BEF Hearings Underway (September 20, 2023)

The Basic Education Funding Commission launched a series of hearings this week to gather testimony to help improve the state’s basic education funding (BEF) system. The commission is comprised of three members of each party from both the House and Senate, as well as three members of the Shapiro administration.
Earlier this year, the funding system was declared unconstitutional by Commonwealth Court, and lawmakers were directed to develop a remedy with attention to adequacy, equity, and timeliness.
Hearings held in Allentown, Harrisburg and Philadelphia provided feedback from public school finance experts, education advocates and others. Additional hearings are planned over the next several weeks, concluding with one in Bedford in November.
For more information, or to submit comments to the commission or watch the hearings, visit

PA State Board of Ed. September Meeting Highlights Impactful Issues (September 13, 2023)

On Wednesday, September 13, 2023, the PA State Board of Education held its 376th meeting both in person and via virtual means. The meeting opened with a welcome to new Board members by Chairperson Karen Farmer White, which was followed by a report from Dr. Lee Williams on the Academic Standards/Chapter 4 Committee. Dr. Williams reported that the committee has held public meetings on updating standards that were presented to the Board in July 2023. She also said that other proposed Chapter 4 amendments include a shift of the PSSA Science tests to fourth grade. She also said that public testimony regarding Chapter 4 revisions has been obtained through hearings and in writing, and the deadline for the acceptance of any further testimony is the end of the month.

PA Ed. Sec. Khalid Mumin reported on PDE’s efforts to make visits throughout the state to promote education, STEAM programming, and to provide tech support to education entities. He also spoke about the $567M increase in the state’s education basic education funding (BEF) budget for 2023-24 and stated that PDE is awaiting the General Assembly passing bills to release funding. In addition, basic ed. funding meetings have begun across the state. He also highlighted the PA MASLOW program, which is a cross-agency partnership that aims to ensure that every student has access to postsecondary education through support and resources that help provide for their basic educational needs.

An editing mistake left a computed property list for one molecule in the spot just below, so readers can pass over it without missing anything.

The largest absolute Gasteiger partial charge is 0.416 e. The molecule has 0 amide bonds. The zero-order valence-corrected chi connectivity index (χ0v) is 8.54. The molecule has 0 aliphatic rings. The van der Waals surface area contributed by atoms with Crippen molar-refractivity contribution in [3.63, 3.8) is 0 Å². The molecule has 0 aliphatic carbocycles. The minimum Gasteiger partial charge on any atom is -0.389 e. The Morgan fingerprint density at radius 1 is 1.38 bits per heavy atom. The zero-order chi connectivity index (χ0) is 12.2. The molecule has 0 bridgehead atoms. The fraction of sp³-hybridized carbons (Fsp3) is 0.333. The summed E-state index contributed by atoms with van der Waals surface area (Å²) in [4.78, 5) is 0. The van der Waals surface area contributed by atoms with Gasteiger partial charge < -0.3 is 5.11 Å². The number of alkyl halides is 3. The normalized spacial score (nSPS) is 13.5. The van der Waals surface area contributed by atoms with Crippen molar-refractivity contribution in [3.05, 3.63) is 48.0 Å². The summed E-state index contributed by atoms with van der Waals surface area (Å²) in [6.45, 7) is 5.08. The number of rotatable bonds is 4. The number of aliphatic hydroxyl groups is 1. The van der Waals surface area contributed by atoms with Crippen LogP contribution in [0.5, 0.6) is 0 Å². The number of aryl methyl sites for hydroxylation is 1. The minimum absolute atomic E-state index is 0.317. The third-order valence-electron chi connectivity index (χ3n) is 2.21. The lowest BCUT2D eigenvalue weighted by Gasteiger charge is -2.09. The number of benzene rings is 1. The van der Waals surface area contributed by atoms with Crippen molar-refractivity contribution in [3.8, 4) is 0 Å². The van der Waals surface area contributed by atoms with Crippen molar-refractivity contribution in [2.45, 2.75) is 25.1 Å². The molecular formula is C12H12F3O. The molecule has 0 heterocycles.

Deputy Ed. Sec. Dr. Kate Shaw then spoke of the state’s efforts to streamline the process to allow for swifter teacher certification. She also reported that 75% of CSPGs have been updated and that Chapter 354 focus groups will review questionnaire data obtained from LEAs.

Deputy Ed. Sec. Carrie Rowe informed the Board of new CTE Director Judd Pittman now being in place and talked about the state budget increases in the area of CTE. She also said that state assessment results will be released by the School Improvement Office in October, and a preliminary look at the data shows improved graduation rates from pre-pandemic levels, as well as slight improvement in all testing levels over last year. She was then joined by PDE BSE Director Carole Clancy to discuss the policy change whereby the commonwealth shall make FAPE available to a child with a disability eligible under IDEA until the student turns 22. Notwithstanding any other provision of law to the contrary, a child eligible under IDEA who attains the age of twenty-one (21) years may remain enrolled in their resident school district free of charge until their 22nd birthday.

Both Ms. Clancy and Dr. Mumin acknowledged the issues related to the timing and financial burdens felt by LEAs, but said that the state is legally obligated by federal law to make the change in eligibility for FAPE, particularly in light of at least 12 other states losing cases related such a change in policy. Ms. Clancy also stated that Acts 55 and 66 data supported such a change.

The next State Board of Ed. Meeting is scheduled for November 8-9, 2023.

PDH Receives $2 Million Federal Grant To Improve Student Health And Academic Achievement (September 10, 2023)